The Woman Who Wouldn't Let Her Husband Leave

Laura Munson's husband wanted out of the marriage, she said no.

ByABC News via logo
April 2, 2010, 12:49 PM

April 5, 2010— -- When Laura Munson's husband came home one summer day and told her, "I don't love you anymore. I'm not sure I ever did. I'm moving out," Munson remained calm. "I don't buy it," she simply said.

The author of the new memoir "This Isn't the Story You Think It Is" said she maintained emotional control because she knew it was not about her, their marriage or their family. It was about him.

"I believed in this man and I knew this man," Munson said on "Good Morning America" today. "We had been together for 20 years. And I really saw this as a crisis of his own self."

In her book, Munson writes that her husband's behavior was like "when teenagers scream, 'I hate you,' and slammed the door in their parents' face. Does that 'I hate you' have credibility?"

Instead of kicking him out, Munson, a writer from Whitefish, Mont., decided to give her husband space. Over the next four months, he came home late, if he came home at all, he gave her the silent treatment, and he ignored her birthday.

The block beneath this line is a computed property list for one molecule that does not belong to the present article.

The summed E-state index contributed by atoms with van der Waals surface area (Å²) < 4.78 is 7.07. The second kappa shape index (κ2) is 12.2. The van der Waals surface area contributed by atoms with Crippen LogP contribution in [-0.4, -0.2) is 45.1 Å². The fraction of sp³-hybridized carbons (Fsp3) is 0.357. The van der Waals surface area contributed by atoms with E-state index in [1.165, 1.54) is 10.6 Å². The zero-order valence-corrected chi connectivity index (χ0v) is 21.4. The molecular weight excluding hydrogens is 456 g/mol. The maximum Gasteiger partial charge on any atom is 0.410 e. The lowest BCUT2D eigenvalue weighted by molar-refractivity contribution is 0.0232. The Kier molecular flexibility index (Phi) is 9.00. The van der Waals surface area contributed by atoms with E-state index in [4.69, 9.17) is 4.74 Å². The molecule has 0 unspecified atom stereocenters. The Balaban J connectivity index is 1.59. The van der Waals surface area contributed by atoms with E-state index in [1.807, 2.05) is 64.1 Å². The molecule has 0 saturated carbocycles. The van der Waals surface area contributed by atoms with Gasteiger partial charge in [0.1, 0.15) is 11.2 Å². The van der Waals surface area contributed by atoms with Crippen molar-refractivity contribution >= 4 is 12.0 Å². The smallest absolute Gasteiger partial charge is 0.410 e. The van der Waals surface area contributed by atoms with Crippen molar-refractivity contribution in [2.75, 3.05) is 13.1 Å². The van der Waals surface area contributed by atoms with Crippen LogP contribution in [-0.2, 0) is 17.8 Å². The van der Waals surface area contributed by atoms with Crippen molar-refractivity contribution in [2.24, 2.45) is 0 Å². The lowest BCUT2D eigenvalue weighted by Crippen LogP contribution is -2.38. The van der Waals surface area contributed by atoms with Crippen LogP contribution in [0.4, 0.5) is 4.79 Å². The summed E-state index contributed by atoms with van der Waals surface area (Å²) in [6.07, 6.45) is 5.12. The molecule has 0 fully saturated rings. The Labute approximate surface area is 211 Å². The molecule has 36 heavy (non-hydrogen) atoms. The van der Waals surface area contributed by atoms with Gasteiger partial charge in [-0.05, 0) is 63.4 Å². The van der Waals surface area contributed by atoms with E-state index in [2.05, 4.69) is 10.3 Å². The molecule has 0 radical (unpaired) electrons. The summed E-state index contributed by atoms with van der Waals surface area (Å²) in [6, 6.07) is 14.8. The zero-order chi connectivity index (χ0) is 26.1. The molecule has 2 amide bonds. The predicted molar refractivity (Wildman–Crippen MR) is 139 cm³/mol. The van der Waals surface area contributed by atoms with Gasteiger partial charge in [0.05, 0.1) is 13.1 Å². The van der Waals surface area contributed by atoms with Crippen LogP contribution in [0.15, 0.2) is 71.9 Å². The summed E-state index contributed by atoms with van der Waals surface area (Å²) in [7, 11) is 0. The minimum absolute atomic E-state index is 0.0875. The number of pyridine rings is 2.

But she was patient, kept her anger to herself and gave him the room he needed to work through his issues on his own.

"It meant for him a lot of fishing, a lot of getting out in nature and a lot of working through his stuff in nature," Munson said.

The writer, who met her husband in college, said her job was to "get out of his way" so he could figure out his problems.

"We live in a very reactionary society, what about practicing a little bit of patience? I had my standards, I wasn't going to put up with his behavior forever," Munson said.

The two were honest with their children about their marital problems. Munson said she would not teach them "myths."

"We told them the truth, adults have hard times just like kids and it doesn't need to take you down," Munson said. "And I think, ultimately, the message that they are going to go into their adulthood with is that you can be powerful, even in crisis."